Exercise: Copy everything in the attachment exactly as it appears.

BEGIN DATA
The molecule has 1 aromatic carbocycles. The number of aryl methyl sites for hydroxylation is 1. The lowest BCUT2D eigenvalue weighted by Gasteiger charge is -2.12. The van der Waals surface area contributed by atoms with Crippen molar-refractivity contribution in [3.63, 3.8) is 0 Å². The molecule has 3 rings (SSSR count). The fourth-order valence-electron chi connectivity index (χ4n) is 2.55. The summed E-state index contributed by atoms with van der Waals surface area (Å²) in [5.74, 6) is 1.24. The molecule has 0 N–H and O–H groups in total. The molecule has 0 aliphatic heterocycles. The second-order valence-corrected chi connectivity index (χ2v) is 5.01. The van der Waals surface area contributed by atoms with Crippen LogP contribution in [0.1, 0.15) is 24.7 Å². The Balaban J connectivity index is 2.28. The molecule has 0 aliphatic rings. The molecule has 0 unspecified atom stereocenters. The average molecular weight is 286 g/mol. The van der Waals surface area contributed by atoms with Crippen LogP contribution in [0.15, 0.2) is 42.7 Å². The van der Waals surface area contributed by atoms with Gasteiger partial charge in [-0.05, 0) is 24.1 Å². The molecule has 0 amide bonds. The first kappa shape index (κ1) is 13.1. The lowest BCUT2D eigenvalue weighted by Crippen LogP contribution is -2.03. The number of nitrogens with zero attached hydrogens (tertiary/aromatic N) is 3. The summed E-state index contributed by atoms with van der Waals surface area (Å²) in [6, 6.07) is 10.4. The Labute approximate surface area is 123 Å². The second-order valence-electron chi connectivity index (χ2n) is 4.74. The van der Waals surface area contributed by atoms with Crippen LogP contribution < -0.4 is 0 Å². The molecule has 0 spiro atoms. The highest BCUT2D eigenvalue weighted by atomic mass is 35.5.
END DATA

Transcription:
The molecule has 1 aromatic carbocycles. The number of aryl methyl sites for hydroxylation is 1. The lowest BCUT2D eigenvalue weighted by Gasteiger charge is -2.12. The van der Waals surface area contributed by atoms with Crippen molar-refractivity contribution in [3.63, 3.8) is 0 Å². The molecule has 3 rings (SSSR count). The fourth-order valence-electron chi connectivity index (χ4n) is 2.55. The summed E-state index contributed by atoms with van der Waals surface area (Å²) in [5.74, 6) is 1.24. The molecule has 0 N–H and O–H groups in total. The molecule has 0 aliphatic heterocycles. The second-order valence-corrected chi connectivity index (χ2v) is 5.01. The van der Waals surface area contributed by atoms with Crippen LogP contribution in [0.1, 0.15) is 24.7 Å². The Balaban J connectivity index is 2.28. The molecule has 0 aliphatic rings. The molecule has 0 unspecified atom stereocenters. The average molecular weight is 286 g/mol. The van der Waals surface area contributed by atoms with Crippen LogP contribution in [0.15, 0.2) is 42.7 Å². The van der Waals surface area contributed by atoms with Gasteiger partial charge in [-0.05, 0) is 24.1 Å². The molecule has 0 amide bonds. The first kappa shape index (κ1) is 13.1. The lowest BCUT2D eigenvalue weighted by Crippen LogP contribution is -2.03. The number of nitrogens with zero attached hydrogens (tertiary/aromatic N) is 3. The summed E-state index contributed by atoms with van der Waals surface area (Å²) in [6, 6.07) is 10.4. The Labute approximate surface area is 123 Å². The second-order valence-electron chi connectivity index (χ2n) is 4.74. The van der Waals surface area contributed by atoms with Crippen LogP contribution < -0.4 is 0 Å². The molecule has 0 spiro atoms. The highest BCUT2D eigenvalue weighted by atomic mass is 35.5.